Nor would the subject-matter of claims 1 or 7 result from simply following the instructions on page 20, second paragraph, of document D2. To arrive at that subject-matter, it was instead necessary to combine examples 2 or 3 of this citation with, at least, a first selection of the propylene glycol among the possible enzyme stabilisers mentioned on page 20 and a second selection of the amount of 6% disclosed, also on page 20, as the upper limit of the amount range for such stabilisers. Hence, to arrive at the MC L/P pouches of the invention was no "one way street" and the obtained improvement of the film strength was no "bonus effect".
Hence, none of the appellant's objections with respect to inventive step was well-founded.
Reasons for the Decision
Admissibility of the late-filed documents D4a, D4b, D7 and D7a and of the arguments based thereupon.
1. The appellant requested the board to admit into the appeal proceedings late-filed documents D4a, D4b, D7 and D7a in view of the relevance of the objections that they supported (see point XII above).
1.1 The board notes that the D4-based objection was raised for the first time about one month before the oral proceedings and that the only justification offered by the appellant for this course of action was that only during the preparation for the hearing had it noted that the excessive breadth of the definition of the P-component in claims 1 and 7 allowed for the use of not very hydrophilic or even totally hydrophobic ingredients for which no moisture regulating effect was possible.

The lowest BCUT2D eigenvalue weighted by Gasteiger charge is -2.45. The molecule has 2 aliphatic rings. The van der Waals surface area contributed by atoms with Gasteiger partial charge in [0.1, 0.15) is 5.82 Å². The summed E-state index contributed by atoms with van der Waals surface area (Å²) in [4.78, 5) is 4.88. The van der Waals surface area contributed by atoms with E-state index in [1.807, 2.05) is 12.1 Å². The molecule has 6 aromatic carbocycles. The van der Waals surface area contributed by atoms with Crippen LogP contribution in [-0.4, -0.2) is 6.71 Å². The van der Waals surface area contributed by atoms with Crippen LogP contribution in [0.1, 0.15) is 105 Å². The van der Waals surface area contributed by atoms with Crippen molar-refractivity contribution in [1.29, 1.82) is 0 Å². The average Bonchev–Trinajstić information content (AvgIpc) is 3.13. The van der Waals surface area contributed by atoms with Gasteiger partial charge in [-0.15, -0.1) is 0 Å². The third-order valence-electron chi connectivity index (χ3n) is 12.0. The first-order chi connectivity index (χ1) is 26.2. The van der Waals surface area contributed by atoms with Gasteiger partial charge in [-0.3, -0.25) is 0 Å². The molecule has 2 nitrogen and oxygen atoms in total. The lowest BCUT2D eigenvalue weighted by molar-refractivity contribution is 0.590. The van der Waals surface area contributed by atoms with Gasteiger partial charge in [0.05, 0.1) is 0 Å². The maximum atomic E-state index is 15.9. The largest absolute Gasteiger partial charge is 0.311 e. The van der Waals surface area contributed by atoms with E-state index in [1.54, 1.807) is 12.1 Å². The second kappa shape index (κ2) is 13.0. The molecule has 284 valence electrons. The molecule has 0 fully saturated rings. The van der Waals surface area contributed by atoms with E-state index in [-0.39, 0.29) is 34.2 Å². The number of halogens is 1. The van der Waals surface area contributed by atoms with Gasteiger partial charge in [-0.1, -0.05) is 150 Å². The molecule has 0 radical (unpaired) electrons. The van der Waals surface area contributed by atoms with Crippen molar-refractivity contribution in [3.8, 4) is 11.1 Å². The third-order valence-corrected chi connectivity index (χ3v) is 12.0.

1.2 The board notes further that the D7-objection was also raised for the first time about one month before the oral proceedings and supported by the subsequent filing of documents D7 and D7a. The only justification offered by the appellant for this course of action was that only a few weeks before the hearing had it become aware of the presence of propylene glycol in the product labelled "Duramyl" used in examples 2 and 3 of document D2.
1.3 The board notes finally that Article 13(3) RPBA provides that the amendments sought to be made to a party's case after oral proceedings have been arranged shall not be admitted if they raise issues which the board or the other party cannot reasonably be expected to deal with without adjournment of the oral proceedings.
1.4 The board finds that the appellant could have raised both objections at an earlier stage of the proceedings. More particularly, neither the assessment of the breadth of a claim which is attacked, nor the assessment of a possible implicit disclosure of a cited prior art document ("Duramyl" in document D2) should have been left to such a late stage of the appeal proceedings. The appellant thus did not set out its complete case in the phase of the proceedings preceding the issue of the summons to oral proceedings.